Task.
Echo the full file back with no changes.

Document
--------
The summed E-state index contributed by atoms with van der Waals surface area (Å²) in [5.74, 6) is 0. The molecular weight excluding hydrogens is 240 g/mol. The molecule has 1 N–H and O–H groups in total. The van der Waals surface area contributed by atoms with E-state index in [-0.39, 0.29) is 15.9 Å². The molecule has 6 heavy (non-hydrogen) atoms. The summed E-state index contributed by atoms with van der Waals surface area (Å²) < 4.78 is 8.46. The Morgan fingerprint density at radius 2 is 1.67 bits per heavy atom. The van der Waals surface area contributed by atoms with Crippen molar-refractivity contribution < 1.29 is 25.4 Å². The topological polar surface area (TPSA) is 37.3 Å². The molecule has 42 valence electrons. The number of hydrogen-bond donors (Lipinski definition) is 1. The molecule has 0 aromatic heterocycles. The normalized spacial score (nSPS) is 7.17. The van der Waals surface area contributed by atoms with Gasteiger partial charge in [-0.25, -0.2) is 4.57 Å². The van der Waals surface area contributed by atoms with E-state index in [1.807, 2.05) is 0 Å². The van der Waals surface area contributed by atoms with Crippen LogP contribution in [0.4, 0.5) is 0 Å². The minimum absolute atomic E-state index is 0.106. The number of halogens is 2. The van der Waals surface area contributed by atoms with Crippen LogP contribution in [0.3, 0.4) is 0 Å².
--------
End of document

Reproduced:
The summed E-state index contributed by atoms with van der Waals surface area (Å²) in [5.74, 6) is 0. The molecular weight excluding hydrogens is 240 g/mol. The molecule has 1 N–H and O–H groups in total. The van der Waals surface area contributed by atoms with E-state index in [-0.39, 0.29) is 15.9 Å². The molecule has 6 heavy (non-hydrogen) atoms. The summed E-state index contributed by atoms with van der Waals surface area (Å²) < 4.78 is 8.46. The Morgan fingerprint density at radius 2 is 1.67 bits per heavy atom. The van der Waals surface area contributed by atoms with Crippen molar-refractivity contribution < 1.29 is 25.4 Å². The topological polar surface area (TPSA) is 37.3 Å². The molecule has 42 valence electrons. The number of hydrogen-bond donors (Lipinski definition) is 1. The molecule has 0 aromatic heterocycles. The normalized spacial score (nSPS) is 7.17. The van der Waals surface area contributed by atoms with Gasteiger partial charge in [-0.25, -0.2) is 4.57 Å². The van der Waals surface area contributed by atoms with E-state index in [1.807, 2.05) is 0 Å². The van der Waals surface area contributed by atoms with Crippen LogP contribution in [0.4, 0.5) is 0 Å². The minimum absolute atomic E-state index is 0.106. The number of halogens is 2. The van der Waals surface area contributed by atoms with Crippen LogP contribution in [0.3, 0.4) is 0 Å².